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Visual Treats in Dermatology
2022
:2;
70
doi:
10.25259/CSDM_89_2022

Unilateral toasted skin syndrome

Department of Dermatology, Jawaharlal Institute of Postgraduate Medical Education and Research, Puducherry, India
Corresponding author: Logamoorthy Ramamoorthy, Department of Dermatology, Jawaharlal Institute of Postgraduate Medical Education and Research, Puducherry, India.logamoorthy.r@gmail.com
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This is an open-access article distributed under the terms of the Creative Commons Attribution-Non Commercial-Share Alike 4.0 License, which allows others to remix, transform, and build upon the work non-commercially, as long as the author is credited and the new creations are licensed under the identical terms.

How to cite this article: Ramamoorthy L, Kololichalil A. Unilateral toasted skin syndrome. CosmoDerma 2022;2:70.

A 36-year-old female came with asymptomatic skin lesions over the left leg of a 1-year duration. On examination, a reticulate non-blanchable hyperpigmented net-like pattern was observed over the left shin [Figure 1]. The right leg was normal and no similar lesions elsewhere in the body. She gave the history of prolonged exposure to heat while cooking in front of an earthen oven with a wood-burning fire on the ground and having tied her saree above the knee to prevent fire particles from damaging the clothes. Thorough history taking and clinical examination revealed a diagnosis of unilateral toasted skin syndrome. The patient was advised to avoid exposure to heat and cover the legs with clothes while cooking.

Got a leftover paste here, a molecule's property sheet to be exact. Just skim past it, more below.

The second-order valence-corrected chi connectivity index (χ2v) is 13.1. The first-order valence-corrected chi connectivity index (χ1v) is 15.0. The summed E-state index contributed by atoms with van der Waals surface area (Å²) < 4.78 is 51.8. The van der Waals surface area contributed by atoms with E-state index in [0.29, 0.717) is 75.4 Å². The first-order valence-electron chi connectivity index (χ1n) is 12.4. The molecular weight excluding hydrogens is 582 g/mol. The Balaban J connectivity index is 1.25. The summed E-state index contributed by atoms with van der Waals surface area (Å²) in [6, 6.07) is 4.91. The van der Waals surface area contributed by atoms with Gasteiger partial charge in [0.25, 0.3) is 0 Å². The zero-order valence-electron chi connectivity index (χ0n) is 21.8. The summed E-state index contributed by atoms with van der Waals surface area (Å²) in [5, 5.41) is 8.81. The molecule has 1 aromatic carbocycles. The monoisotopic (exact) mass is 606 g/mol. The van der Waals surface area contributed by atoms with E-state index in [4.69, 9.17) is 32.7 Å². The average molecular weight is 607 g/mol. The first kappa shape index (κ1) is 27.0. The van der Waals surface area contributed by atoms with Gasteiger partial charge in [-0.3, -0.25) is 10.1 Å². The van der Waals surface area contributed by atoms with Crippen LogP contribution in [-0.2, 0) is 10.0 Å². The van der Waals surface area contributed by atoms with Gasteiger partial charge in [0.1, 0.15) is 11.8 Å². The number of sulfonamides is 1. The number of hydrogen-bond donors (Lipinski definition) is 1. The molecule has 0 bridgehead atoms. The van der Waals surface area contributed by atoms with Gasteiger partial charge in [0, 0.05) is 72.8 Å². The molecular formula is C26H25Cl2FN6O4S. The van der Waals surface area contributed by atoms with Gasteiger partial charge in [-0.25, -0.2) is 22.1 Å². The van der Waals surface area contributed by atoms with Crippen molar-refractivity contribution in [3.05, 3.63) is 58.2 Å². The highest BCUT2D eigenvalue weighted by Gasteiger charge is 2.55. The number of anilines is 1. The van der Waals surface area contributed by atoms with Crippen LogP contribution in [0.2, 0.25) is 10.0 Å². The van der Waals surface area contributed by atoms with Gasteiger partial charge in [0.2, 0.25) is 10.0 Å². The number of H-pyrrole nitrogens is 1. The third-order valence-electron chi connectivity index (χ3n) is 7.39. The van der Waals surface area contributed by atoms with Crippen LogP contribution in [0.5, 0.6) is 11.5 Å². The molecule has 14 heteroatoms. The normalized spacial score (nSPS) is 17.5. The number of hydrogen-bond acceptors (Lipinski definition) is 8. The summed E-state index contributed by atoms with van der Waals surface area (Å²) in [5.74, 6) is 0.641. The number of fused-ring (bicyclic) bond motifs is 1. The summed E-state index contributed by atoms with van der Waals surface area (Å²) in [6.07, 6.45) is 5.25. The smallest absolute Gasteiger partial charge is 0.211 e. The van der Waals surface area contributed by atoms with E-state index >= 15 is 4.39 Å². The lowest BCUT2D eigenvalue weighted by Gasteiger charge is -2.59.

Figure 1:: Reticulated hyperpigmented net-like macule over the shin of the left leg shin sparing the right leg.

Erythema ab igne is derived from the Latin word which means “redness from fire.” It is also called fire stains and toasted skin syndrome. It is caused by chronic long-term exposure to infrared radiation. Although the pathogenesis is poorly understood, studies have shown that heat acts synergistically with ultraviolet (UV) radiation to denature DNA in squamous cells in vitro and chronic UV rays exposure leads to photoimmunosuppression as an adaptive response. Initially, there is transient reticulate erythema which is blanchable; later, it evolves into dusky hyperpigmentation, which is fixed and non-blanchable. Usually asymptomatic but sometimes associated with a burning sensation.[1] In India, cooking in front of the chulha (low open earthen Indian oven) is common in rural women resulting in long-term exposure to infrared radiation. Prolonged exposure to heat without covering legs with proximity to chulha leads to toasted skin syndrome over the legs. Lifestyle modifications and avoidance of chronic exposure to heat help in the treatment of erythema ab igne and prevent the development of squamous cell carcinoma in long-standing cases.[2] The primary treatment is avoidance of heat source and topical hydroquinone or retinoids are used for treating the persistent hyperpigmentation.

Declaration of patient consent

The authors certify that they have obtained all appropriate patient consent.

Financial support and sponsorship

Nil.

Conflicts of interest

There are no conflicts of interest.

References

  1. , , , , . Erythema ab igne (Unilateral) due to “Chulla”. Med J DY Patil Univ. 2014;7:529-30.
    [CrossRef] [Google Scholar]
  2. , , , . Erythema ab igne in a rural Indian woman. Indian J Dermatol Venereol Leprol. 2011;77:731.
    [CrossRef] [PubMed] [Google Scholar]

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